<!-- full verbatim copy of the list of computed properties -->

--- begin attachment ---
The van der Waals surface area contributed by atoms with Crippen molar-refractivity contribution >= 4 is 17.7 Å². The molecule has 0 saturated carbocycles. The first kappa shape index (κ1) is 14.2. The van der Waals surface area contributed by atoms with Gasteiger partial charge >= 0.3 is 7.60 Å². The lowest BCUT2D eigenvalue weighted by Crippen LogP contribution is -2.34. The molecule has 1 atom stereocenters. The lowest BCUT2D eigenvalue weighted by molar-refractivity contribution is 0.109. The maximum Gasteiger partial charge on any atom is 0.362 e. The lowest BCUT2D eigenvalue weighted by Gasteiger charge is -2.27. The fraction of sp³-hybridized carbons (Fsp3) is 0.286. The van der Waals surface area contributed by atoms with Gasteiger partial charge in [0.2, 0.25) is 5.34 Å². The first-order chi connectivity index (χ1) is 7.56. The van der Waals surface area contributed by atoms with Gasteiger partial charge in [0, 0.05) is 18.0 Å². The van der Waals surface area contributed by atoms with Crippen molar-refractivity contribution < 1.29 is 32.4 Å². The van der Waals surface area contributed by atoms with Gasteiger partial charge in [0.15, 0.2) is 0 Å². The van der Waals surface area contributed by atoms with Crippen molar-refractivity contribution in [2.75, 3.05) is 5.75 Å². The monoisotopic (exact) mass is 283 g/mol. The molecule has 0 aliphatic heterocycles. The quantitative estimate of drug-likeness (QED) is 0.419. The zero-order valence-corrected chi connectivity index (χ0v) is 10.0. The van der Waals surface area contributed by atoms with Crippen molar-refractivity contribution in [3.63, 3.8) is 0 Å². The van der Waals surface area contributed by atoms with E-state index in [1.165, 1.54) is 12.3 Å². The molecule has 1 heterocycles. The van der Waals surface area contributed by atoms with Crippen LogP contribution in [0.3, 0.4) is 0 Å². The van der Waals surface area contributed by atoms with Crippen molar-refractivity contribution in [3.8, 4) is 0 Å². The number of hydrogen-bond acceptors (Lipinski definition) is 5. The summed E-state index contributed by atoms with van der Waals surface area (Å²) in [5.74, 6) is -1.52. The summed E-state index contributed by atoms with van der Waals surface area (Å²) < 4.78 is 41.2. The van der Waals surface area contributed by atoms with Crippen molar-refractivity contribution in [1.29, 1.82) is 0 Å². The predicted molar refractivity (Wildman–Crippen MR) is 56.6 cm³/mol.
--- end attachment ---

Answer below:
The van der Waals surface area contributed by atoms with Crippen molar-refractivity contribution >= 4 is 17.7 Å². The molecule has 0 saturated carbocycles. The first kappa shape index (κ1) is 14.2. The van der Waals surface area contributed by atoms with Gasteiger partial charge >= 0.3 is 7.60 Å². The lowest BCUT2D eigenvalue weighted by Crippen LogP contribution is -2.34. The molecule has 1 atom stereocenters. The lowest BCUT2D eigenvalue weighted by molar-refractivity contribution is 0.109. The maximum Gasteiger partial charge on any atom is 0.362 e. The lowest BCUT2D eigenvalue weighted by Gasteiger charge is -2.27. The fraction of sp³-hybridized carbons (Fsp3) is 0.286. The van der Waals surface area contributed by atoms with Gasteiger partial charge in [0.2, 0.25) is 5.34 Å². The first-order chi connectivity index (χ1) is 7.56. The van der Waals surface area contributed by atoms with Gasteiger partial charge in [0, 0.05) is 18.0 Å². The van der Waals surface area contributed by atoms with Crippen molar-refractivity contribution < 1.29 is 32.4 Å². The van der Waals surface area contributed by atoms with Gasteiger partial charge in [0.15, 0.2) is 0 Å². The van der Waals surface area contributed by atoms with Crippen molar-refractivity contribution in [2.75, 3.05) is 5.75 Å². The monoisotopic (exact) mass is 283 g/mol. The molecule has 0 aliphatic heterocycles. The quantitative estimate of drug-likeness (QED) is 0.419. The zero-order valence-corrected chi connectivity index (χ0v) is 10.0. The van der Waals surface area contributed by atoms with Crippen molar-refractivity contribution in [3.63, 3.8) is 0 Å². The van der Waals surface area contributed by atoms with E-state index in [1.165, 1.54) is 12.3 Å². The molecule has 1 heterocycles. The van der Waals surface area contributed by atoms with Crippen LogP contribution in [0.3, 0.4) is 0 Å². The van der Waals surface area contributed by atoms with Crippen molar-refractivity contribution in [3.8, 4) is 0 Å². The number of hydrogen-bond acceptors (Lipinski definition) is 5. The summed E-state index contributed by atoms with van der Waals surface area (Å²) in [5.74, 6) is -1.52. The summed E-state index contributed by atoms with van der Waals surface area (Å²) < 4.78 is 41.2. The van der Waals surface area contributed by atoms with Crippen molar-refractivity contribution in [1.29, 1.82) is 0 Å². The predicted molar refractivity (Wildman–Crippen MR) is 56.6 cm³/mol.